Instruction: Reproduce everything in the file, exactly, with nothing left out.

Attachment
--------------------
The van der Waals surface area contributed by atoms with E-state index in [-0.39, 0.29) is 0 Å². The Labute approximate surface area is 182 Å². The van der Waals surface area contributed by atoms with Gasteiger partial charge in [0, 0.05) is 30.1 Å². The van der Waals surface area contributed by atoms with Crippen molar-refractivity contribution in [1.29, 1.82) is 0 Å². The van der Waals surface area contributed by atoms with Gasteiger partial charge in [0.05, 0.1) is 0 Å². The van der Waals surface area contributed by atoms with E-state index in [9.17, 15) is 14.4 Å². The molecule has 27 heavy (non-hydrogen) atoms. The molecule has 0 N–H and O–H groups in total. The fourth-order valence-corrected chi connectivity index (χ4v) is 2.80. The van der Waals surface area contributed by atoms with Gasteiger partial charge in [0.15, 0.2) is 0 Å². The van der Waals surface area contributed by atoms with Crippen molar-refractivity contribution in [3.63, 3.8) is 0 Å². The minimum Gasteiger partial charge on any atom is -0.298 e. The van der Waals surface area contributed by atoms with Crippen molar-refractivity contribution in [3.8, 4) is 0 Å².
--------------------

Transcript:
The van der Waals surface area contributed by atoms with E-state index in [-0.39, 0.29) is 0 Å². The Labute approximate surface area is 182 Å². The van der Waals surface area contributed by atoms with Gasteiger partial charge in [0, 0.05) is 30.1 Å². The van der Waals surface area contributed by atoms with Crippen molar-refractivity contribution in [1.29, 1.82) is 0 Å². The van der Waals surface area contributed by atoms with Gasteiger partial charge in [0.05, 0.1) is 0 Å². The van der Waals surface area contributed by atoms with E-state index in [9.17, 15) is 14.4 Å². The molecule has 27 heavy (non-hydrogen) atoms. The molecule has 0 N–H and O–H groups in total. The fourth-order valence-corrected chi connectivity index (χ4v) is 2.80. The van der Waals surface area contributed by atoms with Gasteiger partial charge in [0.15, 0.2) is 0 Å². The van der Waals surface area contributed by atoms with Crippen molar-refractivity contribution in [3.63, 3.8) is 0 Å². The minimum Gasteiger partial charge on any atom is -0.298 e. The van der Waals surface area contributed by atoms with Crippen molar-refractivity contribution in [3.8, 4) is 0 Å².